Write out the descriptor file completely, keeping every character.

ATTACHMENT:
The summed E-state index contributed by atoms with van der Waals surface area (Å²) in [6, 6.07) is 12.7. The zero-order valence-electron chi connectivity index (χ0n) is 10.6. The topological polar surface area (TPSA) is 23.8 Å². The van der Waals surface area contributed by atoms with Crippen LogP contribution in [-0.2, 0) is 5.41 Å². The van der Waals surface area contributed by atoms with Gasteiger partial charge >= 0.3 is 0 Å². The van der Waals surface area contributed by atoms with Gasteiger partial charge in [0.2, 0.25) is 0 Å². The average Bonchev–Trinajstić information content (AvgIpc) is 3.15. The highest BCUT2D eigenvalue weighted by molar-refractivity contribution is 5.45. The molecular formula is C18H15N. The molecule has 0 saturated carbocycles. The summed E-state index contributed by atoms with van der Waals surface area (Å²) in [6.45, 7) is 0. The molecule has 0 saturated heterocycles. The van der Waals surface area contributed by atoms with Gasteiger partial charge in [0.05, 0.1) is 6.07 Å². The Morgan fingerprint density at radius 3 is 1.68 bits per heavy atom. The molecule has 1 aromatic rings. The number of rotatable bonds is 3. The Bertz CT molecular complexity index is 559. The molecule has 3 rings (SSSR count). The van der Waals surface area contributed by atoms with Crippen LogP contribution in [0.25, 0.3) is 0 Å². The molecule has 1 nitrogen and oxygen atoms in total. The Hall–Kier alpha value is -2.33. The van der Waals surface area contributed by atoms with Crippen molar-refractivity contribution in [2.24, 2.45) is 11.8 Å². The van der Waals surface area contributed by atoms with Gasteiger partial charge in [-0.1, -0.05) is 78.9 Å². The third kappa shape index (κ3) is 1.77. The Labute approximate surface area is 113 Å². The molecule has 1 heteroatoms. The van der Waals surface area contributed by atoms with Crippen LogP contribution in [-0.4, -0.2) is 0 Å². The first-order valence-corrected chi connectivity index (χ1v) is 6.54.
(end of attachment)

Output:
The summed E-state index contributed by atoms with van der Waals surface area (Å²) in [6, 6.07) is 12.7. The zero-order valence-electron chi connectivity index (χ0n) is 10.6. The topological polar surface area (TPSA) is 23.8 Å². The van der Waals surface area contributed by atoms with Crippen LogP contribution in [-0.2, 0) is 5.41 Å². The van der Waals surface area contributed by atoms with Gasteiger partial charge >= 0.3 is 0 Å². The van der Waals surface area contributed by atoms with Gasteiger partial charge in [0.2, 0.25) is 0 Å². The average Bonchev–Trinajstić information content (AvgIpc) is 3.15. The highest BCUT2D eigenvalue weighted by molar-refractivity contribution is 5.45. The molecular formula is C18H15N. The molecule has 0 saturated carbocycles. The summed E-state index contributed by atoms with van der Waals surface area (Å²) in [6.45, 7) is 0. The molecule has 0 saturated heterocycles. The van der Waals surface area contributed by atoms with Gasteiger partial charge in [0.05, 0.1) is 6.07 Å². The Morgan fingerprint density at radius 3 is 1.68 bits per heavy atom. The molecule has 1 aromatic rings. The number of rotatable bonds is 3. The Bertz CT molecular complexity index is 559. The molecule has 3 rings (SSSR count). The van der Waals surface area contributed by atoms with Crippen LogP contribution in [0.25, 0.3) is 0 Å². The molecule has 1 nitrogen and oxygen atoms in total. The Hall–Kier alpha value is -2.33. The van der Waals surface area contributed by atoms with Crippen molar-refractivity contribution in [2.24, 2.45) is 11.8 Å². The van der Waals surface area contributed by atoms with Gasteiger partial charge in [-0.1, -0.05) is 78.9 Å². The third kappa shape index (κ3) is 1.77. The Labute approximate surface area is 113 Å². The molecule has 1 heteroatoms. The van der Waals surface area contributed by atoms with Crippen LogP contribution in [-0.4, -0.2) is 0 Å². The first-order valence-corrected chi connectivity index (χ1v) is 6.54.